Some may argue that if you forgive yourself too quickly before taking responsibility for your actions, then the feelings of shame and guilt might be lifted too rapidly. The initial experience of difficult feelings can be helpful in making amends and trying to reach to another person. However, if a person does not feel such emotions or dismisses them too quickly it can lead to prolonged negative consequences and can impact negatively on relationships. It can be particularly dangerous, when a person who has done something wrong has issues in controlling their behaviours (explosive anger, aggressive behaviour, addictions).

– and always take responsibility for your behaviour

For example, in the heat of an argument one person hits another, without experiencing any shame or guilt. If they are too quickly forgiven they would less be likely to seek opportunity to repair the relationship, to apologise, or might even blame another person (“They made me do it”). That is why it is so important to take responsibility and not to use excuses for our damaging behaviour.

Acknowledge wrongdoings and take responsibility for the behaviour without trying to excuse it. But also choose to forgive yourself. It can lead to positive change in feelings, emotions and behaviours of the person who chooses self-forgiveness. People can stop putting themselves down, they can be more accepting of themselves and can believe that they are worthy of love or affection from others.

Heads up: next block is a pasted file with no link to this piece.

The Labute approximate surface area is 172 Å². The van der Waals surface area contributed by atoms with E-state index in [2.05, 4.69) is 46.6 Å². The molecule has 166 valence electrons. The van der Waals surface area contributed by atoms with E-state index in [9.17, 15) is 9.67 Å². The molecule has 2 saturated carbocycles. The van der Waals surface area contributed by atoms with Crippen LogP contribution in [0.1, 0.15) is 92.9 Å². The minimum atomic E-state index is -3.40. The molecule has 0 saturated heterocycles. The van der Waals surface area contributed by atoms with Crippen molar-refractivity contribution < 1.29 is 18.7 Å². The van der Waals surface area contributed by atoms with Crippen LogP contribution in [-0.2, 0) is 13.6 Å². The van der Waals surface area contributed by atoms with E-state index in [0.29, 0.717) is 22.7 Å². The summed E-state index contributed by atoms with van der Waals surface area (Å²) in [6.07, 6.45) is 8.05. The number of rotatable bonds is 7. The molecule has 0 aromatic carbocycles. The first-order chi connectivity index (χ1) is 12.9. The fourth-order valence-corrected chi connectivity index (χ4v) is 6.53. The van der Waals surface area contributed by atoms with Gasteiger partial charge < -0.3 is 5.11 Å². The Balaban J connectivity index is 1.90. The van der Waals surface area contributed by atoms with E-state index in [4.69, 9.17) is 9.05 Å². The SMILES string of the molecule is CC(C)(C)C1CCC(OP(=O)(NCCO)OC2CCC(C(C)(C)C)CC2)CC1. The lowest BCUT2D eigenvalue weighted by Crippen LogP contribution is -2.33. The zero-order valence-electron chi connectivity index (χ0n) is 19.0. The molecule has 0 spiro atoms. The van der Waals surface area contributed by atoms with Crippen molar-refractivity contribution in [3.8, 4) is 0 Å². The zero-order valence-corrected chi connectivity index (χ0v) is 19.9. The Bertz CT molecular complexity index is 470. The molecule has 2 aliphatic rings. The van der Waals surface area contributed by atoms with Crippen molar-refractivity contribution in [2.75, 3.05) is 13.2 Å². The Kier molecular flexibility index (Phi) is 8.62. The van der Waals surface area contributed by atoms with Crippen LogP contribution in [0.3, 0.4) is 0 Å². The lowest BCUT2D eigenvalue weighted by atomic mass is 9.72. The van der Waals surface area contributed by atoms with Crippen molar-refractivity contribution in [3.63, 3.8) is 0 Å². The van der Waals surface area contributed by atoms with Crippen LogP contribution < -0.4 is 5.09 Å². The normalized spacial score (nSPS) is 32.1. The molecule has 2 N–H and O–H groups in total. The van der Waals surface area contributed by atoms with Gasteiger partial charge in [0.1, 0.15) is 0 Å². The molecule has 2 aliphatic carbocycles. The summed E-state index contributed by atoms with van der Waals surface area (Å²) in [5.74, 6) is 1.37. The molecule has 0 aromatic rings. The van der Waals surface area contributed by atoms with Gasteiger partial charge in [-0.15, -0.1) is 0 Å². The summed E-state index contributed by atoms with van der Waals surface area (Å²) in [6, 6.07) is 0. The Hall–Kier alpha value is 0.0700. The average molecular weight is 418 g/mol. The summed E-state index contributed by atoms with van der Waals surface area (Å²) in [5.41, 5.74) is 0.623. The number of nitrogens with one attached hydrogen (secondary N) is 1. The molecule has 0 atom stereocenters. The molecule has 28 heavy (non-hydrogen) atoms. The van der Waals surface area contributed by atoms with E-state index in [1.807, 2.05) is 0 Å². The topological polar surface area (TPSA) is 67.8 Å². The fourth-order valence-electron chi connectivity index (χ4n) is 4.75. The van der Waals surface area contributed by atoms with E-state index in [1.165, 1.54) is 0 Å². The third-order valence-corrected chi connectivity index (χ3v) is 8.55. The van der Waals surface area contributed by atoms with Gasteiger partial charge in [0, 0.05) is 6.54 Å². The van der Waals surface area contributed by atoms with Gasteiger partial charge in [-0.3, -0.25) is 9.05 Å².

The benefits of self-forgiveness as well as forgiveness of others can be associated with mental health as well as physical wellbeing. It would be interesting to learn more about people who generally forgive themselves more easily, regardless of circumstances and those who find it hard to forgive in some circumstances.

Too much self- forgiveness can be damaging

Authors of another recent study argued that while self-forgiveness incorporates acceptance of responsibility for one’s actions, too much self-forgiveness can reduce the motivation to change one?s behaviour. So, how much self-forgiveness is too much? At the same time the complete inability to self-forgive has been associated with negative evaluations of a person?s life and identity, and with suicidal ideas.

The bottom line is that one should to take responsibility for one?s action and at the same time be able to forgive oneself. It might not be difficult to forgive some behaviour but there are many situations where you can learn from your mistakes and grow. This can be an opportunity to enrich your life and the lives of others.



Davis, D. E., Ho, M. Y., Griffin, B. J., Bell, C., Hook, J. N., Van Tongeren, D. R., … & Westbrook, C. J. (2015). Forgiving the self and physical and mental health correlates: A meta-analytic review. Journal of counseling psychology, 62(2), 329.

Guédez, A. G., & Mullet, E. (2014). Mapping self-forgiveness attitudes among adults living in Ibero-American countries. International Perspectives in Psychology: Research, Practice, Consultation, 3(2), 123.